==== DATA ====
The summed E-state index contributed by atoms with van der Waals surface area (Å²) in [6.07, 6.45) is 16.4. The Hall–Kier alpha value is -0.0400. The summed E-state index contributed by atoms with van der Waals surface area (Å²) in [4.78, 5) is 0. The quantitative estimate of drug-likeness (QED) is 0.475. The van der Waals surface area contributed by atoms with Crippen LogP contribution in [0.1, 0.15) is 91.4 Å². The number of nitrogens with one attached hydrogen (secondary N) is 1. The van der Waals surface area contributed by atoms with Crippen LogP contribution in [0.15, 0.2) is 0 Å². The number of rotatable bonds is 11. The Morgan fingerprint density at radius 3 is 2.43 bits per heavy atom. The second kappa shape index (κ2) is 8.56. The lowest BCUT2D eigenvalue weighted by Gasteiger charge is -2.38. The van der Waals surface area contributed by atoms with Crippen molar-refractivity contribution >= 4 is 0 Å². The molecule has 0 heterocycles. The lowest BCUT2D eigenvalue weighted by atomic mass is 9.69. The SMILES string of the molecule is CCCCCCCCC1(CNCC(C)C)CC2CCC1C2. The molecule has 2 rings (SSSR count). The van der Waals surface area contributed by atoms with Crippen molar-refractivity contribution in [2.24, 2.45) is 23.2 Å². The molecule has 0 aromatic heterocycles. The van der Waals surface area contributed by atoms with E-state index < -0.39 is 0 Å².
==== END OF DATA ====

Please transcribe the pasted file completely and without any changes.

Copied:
The summed E-state index contributed by atoms with van der Waals surface area (Å²) in [6.07, 6.45) is 16.4. The Hall–Kier alpha value is -0.0400. The summed E-state index contributed by atoms with van der Waals surface area (Å²) in [4.78, 5) is 0. The quantitative estimate of drug-likeness (QED) is 0.475. The van der Waals surface area contributed by atoms with Crippen LogP contribution in [0.1, 0.15) is 91.4 Å². The number of nitrogens with one attached hydrogen (secondary N) is 1. The van der Waals surface area contributed by atoms with Crippen LogP contribution in [0.15, 0.2) is 0 Å². The number of rotatable bonds is 11. The Morgan fingerprint density at radius 3 is 2.43 bits per heavy atom. The second kappa shape index (κ2) is 8.56. The lowest BCUT2D eigenvalue weighted by Gasteiger charge is -2.38. The van der Waals surface area contributed by atoms with Crippen molar-refractivity contribution >= 4 is 0 Å². The molecule has 0 heterocycles. The lowest BCUT2D eigenvalue weighted by atomic mass is 9.69. The SMILES string of the molecule is CCCCCCCCC1(CNCC(C)C)CC2CCC1C2. The molecule has 2 rings (SSSR count). The van der Waals surface area contributed by atoms with Crippen molar-refractivity contribution in [2.24, 2.45) is 23.2 Å². The molecule has 0 aromatic heterocycles. The van der Waals surface area contributed by atoms with E-state index < -0.39 is 0 Å².